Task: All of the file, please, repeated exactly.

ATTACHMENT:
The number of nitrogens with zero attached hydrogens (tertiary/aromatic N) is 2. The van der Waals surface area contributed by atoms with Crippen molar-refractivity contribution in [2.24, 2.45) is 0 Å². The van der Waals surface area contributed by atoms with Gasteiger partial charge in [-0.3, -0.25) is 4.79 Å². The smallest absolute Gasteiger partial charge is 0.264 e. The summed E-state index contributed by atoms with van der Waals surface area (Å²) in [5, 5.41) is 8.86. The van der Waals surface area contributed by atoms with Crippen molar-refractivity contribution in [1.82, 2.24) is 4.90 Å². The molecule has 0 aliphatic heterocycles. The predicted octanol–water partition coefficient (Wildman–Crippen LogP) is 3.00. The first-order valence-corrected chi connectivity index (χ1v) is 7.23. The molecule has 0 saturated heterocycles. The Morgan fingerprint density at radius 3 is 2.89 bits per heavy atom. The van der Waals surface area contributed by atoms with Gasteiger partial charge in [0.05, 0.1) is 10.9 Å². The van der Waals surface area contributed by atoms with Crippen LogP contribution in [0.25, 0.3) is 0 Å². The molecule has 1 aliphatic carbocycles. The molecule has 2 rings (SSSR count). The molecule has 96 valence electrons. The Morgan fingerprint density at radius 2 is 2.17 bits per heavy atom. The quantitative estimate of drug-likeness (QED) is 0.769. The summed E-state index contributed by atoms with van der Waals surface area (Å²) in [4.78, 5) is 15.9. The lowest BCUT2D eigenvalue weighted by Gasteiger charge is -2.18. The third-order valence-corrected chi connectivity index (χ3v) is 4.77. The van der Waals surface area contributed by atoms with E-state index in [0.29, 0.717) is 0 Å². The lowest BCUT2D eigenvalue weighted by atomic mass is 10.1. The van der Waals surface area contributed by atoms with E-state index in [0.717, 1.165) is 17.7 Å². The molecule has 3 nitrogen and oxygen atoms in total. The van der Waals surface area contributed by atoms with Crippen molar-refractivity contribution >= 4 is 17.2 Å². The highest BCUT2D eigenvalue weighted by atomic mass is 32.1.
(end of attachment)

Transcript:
The number of nitrogens with zero attached hydrogens (tertiary/aromatic N) is 2. The van der Waals surface area contributed by atoms with Crippen molar-refractivity contribution in [2.24, 2.45) is 0 Å². The van der Waals surface area contributed by atoms with Gasteiger partial charge in [-0.3, -0.25) is 4.79 Å². The smallest absolute Gasteiger partial charge is 0.264 e. The summed E-state index contributed by atoms with van der Waals surface area (Å²) in [5, 5.41) is 8.86. The van der Waals surface area contributed by atoms with Crippen molar-refractivity contribution in [1.82, 2.24) is 4.90 Å². The molecule has 0 aliphatic heterocycles. The predicted octanol–water partition coefficient (Wildman–Crippen LogP) is 3.00. The first-order valence-corrected chi connectivity index (χ1v) is 7.23. The molecule has 0 saturated heterocycles. The Morgan fingerprint density at radius 3 is 2.89 bits per heavy atom. The van der Waals surface area contributed by atoms with Gasteiger partial charge in [0.05, 0.1) is 10.9 Å². The van der Waals surface area contributed by atoms with Crippen LogP contribution in [0.25, 0.3) is 0 Å². The molecule has 1 aliphatic carbocycles. The molecule has 2 rings (SSSR count). The molecule has 96 valence electrons. The Morgan fingerprint density at radius 2 is 2.17 bits per heavy atom. The quantitative estimate of drug-likeness (QED) is 0.769. The summed E-state index contributed by atoms with van der Waals surface area (Å²) in [4.78, 5) is 15.9. The lowest BCUT2D eigenvalue weighted by Gasteiger charge is -2.18. The third-order valence-corrected chi connectivity index (χ3v) is 4.77. The van der Waals surface area contributed by atoms with E-state index in [0.29, 0.717) is 0 Å². The lowest BCUT2D eigenvalue weighted by atomic mass is 10.1. The van der Waals surface area contributed by atoms with E-state index in [0.717, 1.165) is 17.7 Å². The molecule has 3 nitrogen and oxygen atoms in total. The van der Waals surface area contributed by atoms with Crippen molar-refractivity contribution >= 4 is 17.2 Å². The highest BCUT2D eigenvalue weighted by atomic mass is 32.1.